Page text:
Outbound sales metrics: phone metrics

Besides email, you’ll also want to track metrics related to your reps’ on-phone activity. While most companies only record their total number of calls and connected / successful calls, you can go one step further and track your call outcome mix.

To do this, simply get your reps to indicate the outcome of each call they attempted. Here are some possible options:

With this information, you’ll be able to identify the outcome of your teams calls at a single glance. For instance, if you see that 45% of calls that are made are going to the wrong number, this means that you have a problem with data accuracy. If you see that most calls are going to voicemail, then get your team to experiment with calling at different days and times to increase their chances of getting through to the leads.

Field sales metrics

Field sales is also known as outside sales, and this involves sales reps visiting their leads, and selling to them in person. Assuming your company engages in field sales, it’s important to keep track of the following field sales metrics:

  • Number of opportunities created

  • Number of meetings scheduled

  • Demos given

  • Number of opportunities won

  • Number of opportunities lost

These are basically the same metrics that we’ve discussed before, but in the context of field sales. You’ll want to track these metrics individually instead of grouping them together with your outbound sales or inside sales metrics. By doing so, you can assess your team’s performance better, and determine the area(s) they need to work on further.

SaaS Sales Metrics

SaaS businesses and subscription businesses operate using a distinctly different business model.  Instead of generating a larger amount of revenue in a single sitting, they generate smaller sums of revenue on a recurring basis.

While SaaS companies will definitely benefit from tracking their basic metrics (such as the percentage of conversions and number of accounts closed), there are also SaaS-specific metrics that they’ll need to pay attention to, such as:

  • Annual Recurring Revenue (ARR)

  • Monthly Recurring Revenue (MRR)

  • Average Revenue Per Account (ARPA)

  • Customer Acquisition Cost

  • Customer Lifetime Value (LTV)

​​​​​​Annual Recurring Revenue (ARR)

Annual recurring revenue is pretty self-explanatory. This measures the value of a customer’s contract over a 12-month period.
 

Monthly Recurring Revenue (MRR)

Monthly recurring revenue refers to the recurring revenue that you generate within a single month. To calculate this figure, just add up the recurring revenue from all your paying customers in that particular month. Make sure you include all recurring revenue, including additional costs that you charge for extra users, etc.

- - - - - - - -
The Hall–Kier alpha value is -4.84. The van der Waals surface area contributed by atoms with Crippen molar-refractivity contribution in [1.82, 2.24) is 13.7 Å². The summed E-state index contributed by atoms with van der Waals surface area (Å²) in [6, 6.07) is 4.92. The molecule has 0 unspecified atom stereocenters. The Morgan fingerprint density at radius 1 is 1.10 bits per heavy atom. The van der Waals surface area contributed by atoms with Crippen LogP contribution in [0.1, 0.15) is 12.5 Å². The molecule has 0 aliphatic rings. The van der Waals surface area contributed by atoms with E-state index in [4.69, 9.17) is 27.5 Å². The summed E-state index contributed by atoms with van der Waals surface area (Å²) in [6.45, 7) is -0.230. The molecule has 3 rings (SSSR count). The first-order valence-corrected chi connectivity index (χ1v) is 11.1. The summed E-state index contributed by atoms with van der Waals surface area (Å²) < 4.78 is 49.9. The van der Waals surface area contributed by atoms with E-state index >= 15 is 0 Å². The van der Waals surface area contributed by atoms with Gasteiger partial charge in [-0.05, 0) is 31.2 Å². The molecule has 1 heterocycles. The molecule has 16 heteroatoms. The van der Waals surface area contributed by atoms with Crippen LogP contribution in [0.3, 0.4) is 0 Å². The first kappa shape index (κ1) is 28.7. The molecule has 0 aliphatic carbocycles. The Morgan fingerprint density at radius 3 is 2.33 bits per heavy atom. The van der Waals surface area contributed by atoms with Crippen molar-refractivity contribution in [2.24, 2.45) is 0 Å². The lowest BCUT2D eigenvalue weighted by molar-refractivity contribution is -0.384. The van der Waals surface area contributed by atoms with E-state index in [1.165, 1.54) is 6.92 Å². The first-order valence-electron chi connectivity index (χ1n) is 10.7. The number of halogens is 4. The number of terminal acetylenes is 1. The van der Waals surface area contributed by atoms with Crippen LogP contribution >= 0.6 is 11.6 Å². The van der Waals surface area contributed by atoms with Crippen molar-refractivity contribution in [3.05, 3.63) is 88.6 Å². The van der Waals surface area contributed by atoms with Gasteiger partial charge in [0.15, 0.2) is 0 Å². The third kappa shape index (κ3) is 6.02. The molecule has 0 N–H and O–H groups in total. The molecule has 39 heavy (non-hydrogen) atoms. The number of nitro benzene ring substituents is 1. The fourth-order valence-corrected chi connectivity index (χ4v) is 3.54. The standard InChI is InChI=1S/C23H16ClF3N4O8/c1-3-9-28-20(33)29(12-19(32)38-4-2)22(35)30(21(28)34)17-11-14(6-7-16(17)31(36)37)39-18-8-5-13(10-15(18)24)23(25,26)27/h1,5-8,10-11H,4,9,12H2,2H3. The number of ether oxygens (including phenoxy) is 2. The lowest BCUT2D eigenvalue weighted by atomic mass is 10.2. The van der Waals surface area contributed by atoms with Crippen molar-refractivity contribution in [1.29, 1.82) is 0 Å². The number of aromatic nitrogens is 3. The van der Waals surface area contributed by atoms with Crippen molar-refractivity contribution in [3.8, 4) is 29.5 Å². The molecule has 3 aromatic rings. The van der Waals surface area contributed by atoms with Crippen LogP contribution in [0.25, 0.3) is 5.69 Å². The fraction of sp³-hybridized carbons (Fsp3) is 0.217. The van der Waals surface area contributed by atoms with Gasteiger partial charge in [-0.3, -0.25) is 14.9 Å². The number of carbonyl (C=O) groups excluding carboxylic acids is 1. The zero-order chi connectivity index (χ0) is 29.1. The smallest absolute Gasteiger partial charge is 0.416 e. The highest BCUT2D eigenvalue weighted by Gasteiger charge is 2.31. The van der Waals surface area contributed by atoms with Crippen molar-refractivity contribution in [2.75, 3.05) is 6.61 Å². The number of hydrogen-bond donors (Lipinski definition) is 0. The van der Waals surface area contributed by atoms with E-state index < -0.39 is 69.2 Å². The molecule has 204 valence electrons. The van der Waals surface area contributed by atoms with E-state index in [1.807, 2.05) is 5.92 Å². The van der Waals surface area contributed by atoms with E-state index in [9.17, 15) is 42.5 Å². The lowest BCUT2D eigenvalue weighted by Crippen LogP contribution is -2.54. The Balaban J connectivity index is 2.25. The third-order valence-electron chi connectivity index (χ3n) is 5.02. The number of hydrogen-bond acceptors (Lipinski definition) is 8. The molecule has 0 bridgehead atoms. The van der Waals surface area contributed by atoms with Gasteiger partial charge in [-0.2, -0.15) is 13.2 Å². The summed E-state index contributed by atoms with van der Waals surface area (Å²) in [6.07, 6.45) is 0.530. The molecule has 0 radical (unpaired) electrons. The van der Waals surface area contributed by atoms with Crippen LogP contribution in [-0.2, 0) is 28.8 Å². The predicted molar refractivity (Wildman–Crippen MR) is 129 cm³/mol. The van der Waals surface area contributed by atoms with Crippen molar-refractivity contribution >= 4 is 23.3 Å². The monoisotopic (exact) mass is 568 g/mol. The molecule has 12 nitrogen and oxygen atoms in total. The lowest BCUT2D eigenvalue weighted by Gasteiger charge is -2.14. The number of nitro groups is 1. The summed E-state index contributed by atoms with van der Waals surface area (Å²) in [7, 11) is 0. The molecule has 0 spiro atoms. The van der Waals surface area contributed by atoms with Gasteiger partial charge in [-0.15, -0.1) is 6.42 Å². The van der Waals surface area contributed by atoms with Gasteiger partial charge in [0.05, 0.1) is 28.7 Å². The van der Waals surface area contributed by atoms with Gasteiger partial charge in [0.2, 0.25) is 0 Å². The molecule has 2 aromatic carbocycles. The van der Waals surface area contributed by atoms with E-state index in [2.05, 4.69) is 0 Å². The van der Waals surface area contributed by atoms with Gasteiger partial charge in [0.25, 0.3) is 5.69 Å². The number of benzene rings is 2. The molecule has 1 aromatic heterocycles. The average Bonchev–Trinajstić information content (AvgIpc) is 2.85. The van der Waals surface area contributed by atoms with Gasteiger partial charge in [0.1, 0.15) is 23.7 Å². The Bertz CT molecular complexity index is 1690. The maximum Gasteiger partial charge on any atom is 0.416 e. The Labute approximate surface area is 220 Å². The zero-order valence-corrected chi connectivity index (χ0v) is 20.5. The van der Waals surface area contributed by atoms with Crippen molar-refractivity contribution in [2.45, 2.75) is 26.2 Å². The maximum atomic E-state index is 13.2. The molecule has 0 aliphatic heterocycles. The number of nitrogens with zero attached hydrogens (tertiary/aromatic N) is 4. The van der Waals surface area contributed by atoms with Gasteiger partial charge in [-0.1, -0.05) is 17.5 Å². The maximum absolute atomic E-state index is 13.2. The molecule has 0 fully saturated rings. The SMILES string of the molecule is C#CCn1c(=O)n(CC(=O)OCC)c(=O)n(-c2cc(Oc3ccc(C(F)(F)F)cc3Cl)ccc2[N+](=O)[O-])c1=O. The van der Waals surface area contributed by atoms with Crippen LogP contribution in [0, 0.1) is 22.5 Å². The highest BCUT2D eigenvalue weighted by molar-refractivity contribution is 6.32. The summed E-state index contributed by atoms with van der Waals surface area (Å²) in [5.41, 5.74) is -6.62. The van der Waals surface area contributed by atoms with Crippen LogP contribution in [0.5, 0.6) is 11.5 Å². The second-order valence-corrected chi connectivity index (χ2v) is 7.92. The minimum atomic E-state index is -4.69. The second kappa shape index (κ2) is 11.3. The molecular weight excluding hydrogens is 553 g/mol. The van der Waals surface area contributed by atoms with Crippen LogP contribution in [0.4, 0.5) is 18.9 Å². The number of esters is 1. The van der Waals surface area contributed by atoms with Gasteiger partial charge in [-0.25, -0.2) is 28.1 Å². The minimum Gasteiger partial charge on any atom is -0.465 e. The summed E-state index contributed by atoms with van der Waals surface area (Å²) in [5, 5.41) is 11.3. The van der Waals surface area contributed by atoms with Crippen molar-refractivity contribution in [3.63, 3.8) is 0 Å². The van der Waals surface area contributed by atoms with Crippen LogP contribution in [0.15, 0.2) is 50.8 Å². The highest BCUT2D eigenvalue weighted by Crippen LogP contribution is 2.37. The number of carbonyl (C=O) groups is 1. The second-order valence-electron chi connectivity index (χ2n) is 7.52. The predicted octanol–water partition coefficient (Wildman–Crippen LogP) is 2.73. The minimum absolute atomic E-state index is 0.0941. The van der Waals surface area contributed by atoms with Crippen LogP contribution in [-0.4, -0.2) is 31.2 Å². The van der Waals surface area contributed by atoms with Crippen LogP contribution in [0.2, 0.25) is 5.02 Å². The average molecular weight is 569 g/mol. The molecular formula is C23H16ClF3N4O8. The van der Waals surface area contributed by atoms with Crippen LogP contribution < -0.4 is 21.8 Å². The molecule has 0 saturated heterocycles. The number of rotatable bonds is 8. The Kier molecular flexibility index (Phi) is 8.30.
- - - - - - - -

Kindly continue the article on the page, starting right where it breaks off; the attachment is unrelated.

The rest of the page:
Average Revenue Per User (ARPU)

This metric allows SaaS businesses to identify how much revenue they collect from an average customer, on a monthly basis. If you want to do a detailed analysis here, consider tracking ARPU separately for customers from different referral sources or different regions. You can also segregate new customers versus existing customers, and look at each group’s ARPU separately. Here’s the formula to calculate the metric:

 
Customer acquisition cost (CAC)

Your customer acquisition cost tells you how much your company spends on acquiring a single customer. If your CAC exceeds your ARPU, this isn’t ideal. This basically means that if a customer signs up for your product, but cancels after one month, you’re making a loss on that customer. Here’s how you calculate it:


Customer Lifetime Value (LTV)

This metric identifies the total amount of revenue generated by a single customer over their entire lifetime. The longer they stay with your company, the higher their lifetime value will be. To keep your LTV high, make sure you keep your existing customers happy and engaged, so your churn rate will remain low.

Track sales metrics using Freshsales CRM

Freshsales CRM is designed to help companies scale their sales process and scale greater heights by providing powerful reporting functionalities. The CRM system gives you a whole bunch of report templates you can use right out of the box, plus the ability to create your own reports. Sign up for a 21-day free trial that comes with a 24/5 email and phone support.